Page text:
While we do love us some books, believe it not, we do have a life outside of reading. So to highlight our other pop culture interests, on the last Monday of each month, we each will highlight three other “happenings” from the last month. Big events on favorite TV shows, new movies we’ve watched, old movies we’ve “discovered,” etc. Pretty much whatever we found of particular interest outside of the book world during the last month. Share your own favorite things in the comments!
Netflix Movie: “Rebecca”
I watched the 1940 version of “Rebecca” back when I was a kid, and my family was going through a classic film phase. It was one of my early exposures to Gothic stories, especially ones that aren’t set in the “Wuthering Heights”/”Jane Eyre” period of history. So I was excited to see that we were getting a new version of the story in 2020. While the movie is a shorter affair and thus has to greatly reduce the time it spends developing the creepy nature of the house and Rebecca’s history, I did, overall, enjoy this version. Lily James was perfectly cast. Armie Hammer was…also there. I do wish the movie had leaned in a bit more into not only the abject creepy aspects of the story, but also the isolation and “fish out of water” feeling that our heroine languishes beneath for much of the book. Fans of the novel should definitely check it out.
Movie: “News of the World”
I haven’t gotten around to reading “News of the World” yet, though my husband and in-laws loved it. I have read the author’s other book, “Rebel Women” and really enjoyed it, so I was excited to check this movie out. Set shortly after the Civil War, the story follows a man who’s made a profession of travelling the south reading newspapers to the gathered towns people who have little access to what is going on in the further reaches of their own country. Along the way, he meets a young girl who has been raised by a Native American tribe and also doesn’t seem to fit in the current world order. It’s a lovely movie, with the beautiful landscape and cinematography almost stealing the show from the main leads. But Tom Hanks is a joy as always and Helena Zengel was excellent as well. There were definitely tears involved, but I really loved this movie and would definitely recommend it to most everyone.
TV Show: “The Nanny”
I had always said that the moment that 90s sitcom “The Nanny” dropped on streaming, that would be one of the greatest streaming moments of my life, and lo and behold, HBOMax went and made my dream come true! I loved this Fran Drescher comedy from the early to mid 1990s, where she stars as fun and sassy Fran Fine, a Queens woman who ends up nannying for a wealthy Upper East Side family. And while it certainly has its dated elements (all the Trump jokes just don’t feel so funny anymore), I am still completely enamored with this show. The cast is hilarious, and all of them having great chemistry with each other (my favorite is sarcastic and dry butler Niles, because of COURSE). The fashions of the era are AMAZING in their gaucheness! And Fran Fine is still a wonderful main character with a great sense of humor and a lot of heart (why yes, I have cried a few times during this rewatch). Even my husband loves to get in on the action, given that part of his family were, indeed, Jewish New Yorkers living in Queens. It’s just wonderful and I’m so happy I can stream it now.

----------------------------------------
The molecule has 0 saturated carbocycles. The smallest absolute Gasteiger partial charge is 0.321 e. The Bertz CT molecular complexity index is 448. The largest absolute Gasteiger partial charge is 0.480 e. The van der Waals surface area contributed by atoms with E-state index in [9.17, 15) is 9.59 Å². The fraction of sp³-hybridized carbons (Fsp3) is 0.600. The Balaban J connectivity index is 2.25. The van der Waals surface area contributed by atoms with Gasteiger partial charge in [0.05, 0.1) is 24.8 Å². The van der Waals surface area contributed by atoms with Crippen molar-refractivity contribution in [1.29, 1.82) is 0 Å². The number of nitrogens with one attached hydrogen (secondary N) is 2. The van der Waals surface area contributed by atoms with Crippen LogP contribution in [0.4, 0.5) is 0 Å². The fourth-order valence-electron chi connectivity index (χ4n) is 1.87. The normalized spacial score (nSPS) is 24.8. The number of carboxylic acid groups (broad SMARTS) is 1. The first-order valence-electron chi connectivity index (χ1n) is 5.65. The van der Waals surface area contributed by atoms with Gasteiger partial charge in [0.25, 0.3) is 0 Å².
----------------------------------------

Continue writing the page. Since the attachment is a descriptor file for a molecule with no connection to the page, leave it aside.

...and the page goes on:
TV Show: “Ted Lasso”
I’d heard about “Ted Lasso” in passing many many times in the past year, and while I kind of knew what it was about (“Jason Sudeikis plays a sports coach, right?” was my exact question to my husband), I didn’t know too much. So when my husband decided to watch it, I went in a little blind. But man, I’m glad he threw it on our TV, because it is A DELIGHT! Yes, Jason Sudeikis plays Ted Lasso, an American football coach from Kansas who is recruited to go be the new European football coach for a team in England. While the owner of the team, Rebecca, has her reasons for hiring a man completely oblivious to how the game of soccer works, Lasso is optimistic, incredibly kind, and has the gumption to try and bring his team together! It’s supremely sweet, has a lot of really heartfelt performances (my personal favorite is that of Juno Temple who plays Keeley, a footballer’s girlfriend who is just the cutest), and yes, is VERY funny. And with everything going on, it’s a lovely escape.
Film: “Promising Young Woman”
We both individual started entries for this movie before realizing it, so instead of repeating ourselves, here’s a joint entry! This thriller film daunted both of us for awhile, but we each finally sat down to watch it and OOF. It is really good, but really, REALLY dark (though apt as hell). Carey Mulligan plays Cassie, a woman who wants to get vengeance for her best friend, who was raped by Cassie’s medical school classmate, and who died by suicide after no action was taken against her rapist. Cassie spends her free time pretending to be drunk at clubs and bars, and when men take her home in hopes of taking advantage, she reveals her sobriety and turns the tables. When she finds out Nina’s rapist is getting married, she decides to punish everyone she feels led to Nina’s death. It’s a searing, dark, and sometimes very funny film that less so takes on men (though it’s true there are few men in this who aren’t terrible), but more takes on a society that allows men to victimize women without consequence. It also takes on the ways that trauma can completely take over someone’s life. Steel yourself for this one, guys.
2 thoughts on “Not Just Books: April 2021”
I’m planning to rewatch The Nanny – it’s been about 20 years since I last saw it, but I’m sure I’ll enjoy it again. And it’s great for fashion inspiration!
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There have been so many dresses she’s worn that I am like I WANT THAT! -k